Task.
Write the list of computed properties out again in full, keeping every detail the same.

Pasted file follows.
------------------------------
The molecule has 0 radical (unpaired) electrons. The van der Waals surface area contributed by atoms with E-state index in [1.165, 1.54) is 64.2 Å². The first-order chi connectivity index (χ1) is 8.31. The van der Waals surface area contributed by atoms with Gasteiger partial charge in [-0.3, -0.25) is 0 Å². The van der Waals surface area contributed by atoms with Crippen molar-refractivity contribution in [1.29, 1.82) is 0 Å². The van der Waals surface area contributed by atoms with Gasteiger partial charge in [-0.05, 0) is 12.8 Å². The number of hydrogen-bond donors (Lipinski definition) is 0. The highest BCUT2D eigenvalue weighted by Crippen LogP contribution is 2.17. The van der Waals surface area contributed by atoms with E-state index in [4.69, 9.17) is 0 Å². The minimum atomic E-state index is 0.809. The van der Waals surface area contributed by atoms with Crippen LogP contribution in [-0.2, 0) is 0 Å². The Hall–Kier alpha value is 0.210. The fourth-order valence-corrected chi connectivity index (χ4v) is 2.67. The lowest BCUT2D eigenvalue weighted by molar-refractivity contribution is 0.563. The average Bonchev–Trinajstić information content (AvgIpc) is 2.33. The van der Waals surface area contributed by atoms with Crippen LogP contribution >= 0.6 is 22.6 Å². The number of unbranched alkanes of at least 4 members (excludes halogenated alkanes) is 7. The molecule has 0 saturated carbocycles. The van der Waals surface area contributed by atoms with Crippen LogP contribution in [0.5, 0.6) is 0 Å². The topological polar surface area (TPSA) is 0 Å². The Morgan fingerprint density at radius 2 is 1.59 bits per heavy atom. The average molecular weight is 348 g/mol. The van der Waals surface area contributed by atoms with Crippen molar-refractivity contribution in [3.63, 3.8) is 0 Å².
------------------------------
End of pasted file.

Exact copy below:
The molecule has 0 radical (unpaired) electrons. The van der Waals surface area contributed by atoms with E-state index in [1.165, 1.54) is 64.2 Å². The first-order chi connectivity index (χ1) is 8.31. The van der Waals surface area contributed by atoms with Gasteiger partial charge in [-0.3, -0.25) is 0 Å². The van der Waals surface area contributed by atoms with Crippen molar-refractivity contribution in [1.29, 1.82) is 0 Å². The van der Waals surface area contributed by atoms with Gasteiger partial charge in [-0.05, 0) is 12.8 Å². The number of hydrogen-bond donors (Lipinski definition) is 0. The highest BCUT2D eigenvalue weighted by Crippen LogP contribution is 2.17. The van der Waals surface area contributed by atoms with E-state index in [4.69, 9.17) is 0 Å². The minimum atomic E-state index is 0.809. The van der Waals surface area contributed by atoms with Crippen LogP contribution in [-0.2, 0) is 0 Å². The Hall–Kier alpha value is 0.210. The fourth-order valence-corrected chi connectivity index (χ4v) is 2.67. The lowest BCUT2D eigenvalue weighted by molar-refractivity contribution is 0.563. The average Bonchev–Trinajstić information content (AvgIpc) is 2.33. The van der Waals surface area contributed by atoms with Crippen LogP contribution >= 0.6 is 22.6 Å². The number of unbranched alkanes of at least 4 members (excludes halogenated alkanes) is 7. The molecule has 0 saturated carbocycles. The van der Waals surface area contributed by atoms with Crippen LogP contribution in [0.5, 0.6) is 0 Å². The topological polar surface area (TPSA) is 0 Å². The Morgan fingerprint density at radius 2 is 1.59 bits per heavy atom. The average molecular weight is 348 g/mol. The van der Waals surface area contributed by atoms with Crippen molar-refractivity contribution in [3.63, 3.8) is 0 Å².